The economy produces a certain amount of goods and services or total product each year. This can be conceptually divided into two parts:
- Necessary product. The amount of goods and services needed to replace the inputs used up (workers, tools, and raw materials).
- Surplus product. Everything in excess of the necessary product.
surplus product = total product - necesssary product
The necessary product consists of two parts:
- The raw materials and capital goods needed to replace those used up in production.
- Necessary consumption. The goods and services needed to sustain the workers.
The surplus product can go to three things:
- Augment workers' consumption.
- Increase capital stock or use more workers. This results in increased production in the future, also called expanded reproduction.
- Maintenance of non-producers (eg., slaveowners, feudal lords, capitalists, and non-productive workers).
For an exploitive class to exist, there must be surplus product.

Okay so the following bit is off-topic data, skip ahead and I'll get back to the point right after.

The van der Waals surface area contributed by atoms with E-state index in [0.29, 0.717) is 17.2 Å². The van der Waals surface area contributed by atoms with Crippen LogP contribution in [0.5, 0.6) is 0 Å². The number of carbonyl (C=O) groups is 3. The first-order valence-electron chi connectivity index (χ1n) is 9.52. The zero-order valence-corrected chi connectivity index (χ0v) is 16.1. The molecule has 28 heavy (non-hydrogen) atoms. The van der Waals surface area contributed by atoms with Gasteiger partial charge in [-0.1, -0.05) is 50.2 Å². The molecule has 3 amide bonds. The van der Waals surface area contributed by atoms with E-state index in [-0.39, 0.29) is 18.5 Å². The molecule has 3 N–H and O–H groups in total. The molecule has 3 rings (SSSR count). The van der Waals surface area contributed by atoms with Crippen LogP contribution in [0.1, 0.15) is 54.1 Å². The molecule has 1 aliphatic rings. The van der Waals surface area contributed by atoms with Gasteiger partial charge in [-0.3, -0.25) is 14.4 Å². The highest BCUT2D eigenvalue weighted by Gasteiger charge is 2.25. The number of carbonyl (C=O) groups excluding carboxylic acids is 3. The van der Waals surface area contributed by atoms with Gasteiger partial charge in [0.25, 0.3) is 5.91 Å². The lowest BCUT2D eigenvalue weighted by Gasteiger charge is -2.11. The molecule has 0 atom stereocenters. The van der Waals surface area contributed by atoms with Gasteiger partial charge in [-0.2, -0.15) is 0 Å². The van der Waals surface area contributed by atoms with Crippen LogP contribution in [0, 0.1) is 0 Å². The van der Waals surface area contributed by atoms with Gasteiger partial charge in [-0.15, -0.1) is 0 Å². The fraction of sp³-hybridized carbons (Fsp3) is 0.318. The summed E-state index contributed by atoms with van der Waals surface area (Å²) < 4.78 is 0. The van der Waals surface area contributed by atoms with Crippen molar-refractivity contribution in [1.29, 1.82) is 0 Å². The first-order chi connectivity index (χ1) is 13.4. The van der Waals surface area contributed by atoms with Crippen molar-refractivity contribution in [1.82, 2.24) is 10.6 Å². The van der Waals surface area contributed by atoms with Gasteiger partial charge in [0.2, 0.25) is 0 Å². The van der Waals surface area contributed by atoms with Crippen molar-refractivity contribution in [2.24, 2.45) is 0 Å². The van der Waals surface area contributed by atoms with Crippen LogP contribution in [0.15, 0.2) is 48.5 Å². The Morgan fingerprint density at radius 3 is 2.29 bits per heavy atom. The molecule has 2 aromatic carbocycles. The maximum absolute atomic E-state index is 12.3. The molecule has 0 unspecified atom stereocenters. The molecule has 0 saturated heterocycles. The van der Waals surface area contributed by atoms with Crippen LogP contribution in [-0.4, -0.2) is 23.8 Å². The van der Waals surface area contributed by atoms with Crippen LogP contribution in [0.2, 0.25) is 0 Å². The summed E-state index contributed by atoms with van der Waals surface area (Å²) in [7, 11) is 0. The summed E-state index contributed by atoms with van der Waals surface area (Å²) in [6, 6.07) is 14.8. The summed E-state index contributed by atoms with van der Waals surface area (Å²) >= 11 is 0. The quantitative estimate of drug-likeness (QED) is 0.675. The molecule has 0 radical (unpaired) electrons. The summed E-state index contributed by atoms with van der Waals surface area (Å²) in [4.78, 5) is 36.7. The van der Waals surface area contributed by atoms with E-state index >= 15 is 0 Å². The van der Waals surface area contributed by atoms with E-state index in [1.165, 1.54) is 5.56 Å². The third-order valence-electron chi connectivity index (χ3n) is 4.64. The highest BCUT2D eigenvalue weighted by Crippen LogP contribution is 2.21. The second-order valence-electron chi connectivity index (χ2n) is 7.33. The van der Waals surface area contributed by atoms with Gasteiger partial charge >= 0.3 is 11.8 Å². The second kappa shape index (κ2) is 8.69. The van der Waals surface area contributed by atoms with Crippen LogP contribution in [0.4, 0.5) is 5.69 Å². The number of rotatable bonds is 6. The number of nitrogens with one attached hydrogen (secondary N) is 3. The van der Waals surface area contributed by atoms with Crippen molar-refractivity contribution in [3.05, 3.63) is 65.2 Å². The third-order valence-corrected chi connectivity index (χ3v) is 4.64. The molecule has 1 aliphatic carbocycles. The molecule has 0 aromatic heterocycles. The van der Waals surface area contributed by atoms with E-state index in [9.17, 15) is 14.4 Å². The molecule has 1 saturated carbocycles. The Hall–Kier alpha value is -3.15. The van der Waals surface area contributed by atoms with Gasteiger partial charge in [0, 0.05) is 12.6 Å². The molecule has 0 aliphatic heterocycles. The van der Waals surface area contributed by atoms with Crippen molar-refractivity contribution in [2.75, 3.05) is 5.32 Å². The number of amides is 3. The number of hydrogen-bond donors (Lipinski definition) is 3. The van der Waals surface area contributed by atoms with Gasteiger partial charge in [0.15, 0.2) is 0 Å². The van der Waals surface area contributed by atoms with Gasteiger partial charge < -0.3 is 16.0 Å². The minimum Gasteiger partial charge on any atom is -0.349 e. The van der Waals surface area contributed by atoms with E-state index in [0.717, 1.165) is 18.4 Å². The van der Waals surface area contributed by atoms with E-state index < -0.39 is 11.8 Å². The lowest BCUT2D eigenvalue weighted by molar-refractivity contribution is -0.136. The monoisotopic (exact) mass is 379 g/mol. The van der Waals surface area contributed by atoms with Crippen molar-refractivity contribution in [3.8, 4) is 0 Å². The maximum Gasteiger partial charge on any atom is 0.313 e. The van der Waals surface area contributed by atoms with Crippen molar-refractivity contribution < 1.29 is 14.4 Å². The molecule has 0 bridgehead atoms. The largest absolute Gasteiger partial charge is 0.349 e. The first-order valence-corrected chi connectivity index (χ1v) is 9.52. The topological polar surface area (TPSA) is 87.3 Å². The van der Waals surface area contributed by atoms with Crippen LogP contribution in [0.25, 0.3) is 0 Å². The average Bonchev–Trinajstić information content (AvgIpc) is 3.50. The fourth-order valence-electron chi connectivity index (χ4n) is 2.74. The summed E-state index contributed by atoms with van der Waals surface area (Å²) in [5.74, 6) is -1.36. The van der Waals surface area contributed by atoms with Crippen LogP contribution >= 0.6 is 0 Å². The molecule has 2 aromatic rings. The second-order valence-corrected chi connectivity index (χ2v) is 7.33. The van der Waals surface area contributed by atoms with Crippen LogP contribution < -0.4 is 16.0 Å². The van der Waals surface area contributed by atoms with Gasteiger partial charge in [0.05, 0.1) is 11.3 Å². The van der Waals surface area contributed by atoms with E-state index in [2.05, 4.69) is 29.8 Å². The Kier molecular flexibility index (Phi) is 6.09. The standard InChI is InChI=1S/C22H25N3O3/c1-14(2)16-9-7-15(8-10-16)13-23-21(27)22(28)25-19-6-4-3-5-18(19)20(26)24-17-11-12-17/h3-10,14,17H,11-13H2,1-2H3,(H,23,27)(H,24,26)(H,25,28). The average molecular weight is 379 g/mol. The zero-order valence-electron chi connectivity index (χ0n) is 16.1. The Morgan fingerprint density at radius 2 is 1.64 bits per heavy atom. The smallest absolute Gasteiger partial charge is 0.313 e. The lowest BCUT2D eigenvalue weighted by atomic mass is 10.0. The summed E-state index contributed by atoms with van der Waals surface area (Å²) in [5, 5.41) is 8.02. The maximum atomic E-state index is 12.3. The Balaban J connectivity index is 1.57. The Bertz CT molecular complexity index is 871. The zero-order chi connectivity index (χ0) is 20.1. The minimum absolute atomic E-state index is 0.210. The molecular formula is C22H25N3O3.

A less fundamental quantity called net product is also sometimes defined, as equal to the total product minus the raw materials and capital goods needed to replace those used up in production.
net product = total product - (raw materials used + capital depreciation)
Parallel with surplus and necessary product we can conceive of surplus and necessary labour: the amounts of labour required to produce the surplus and necessary product, respectively. Similarly, we can speak of surplus and necessary value: the value of the surplus product and the necessary product, respectively. IF we adopt a labour theory of value, surplus and necessary value are in the same proportion to each other as surplus and necessary labour.
See also: Surplus value.
Charles Barone, Radical Political Economy. M E Sharpe; Armonk, New York, USA; 2004. Pp 29-31.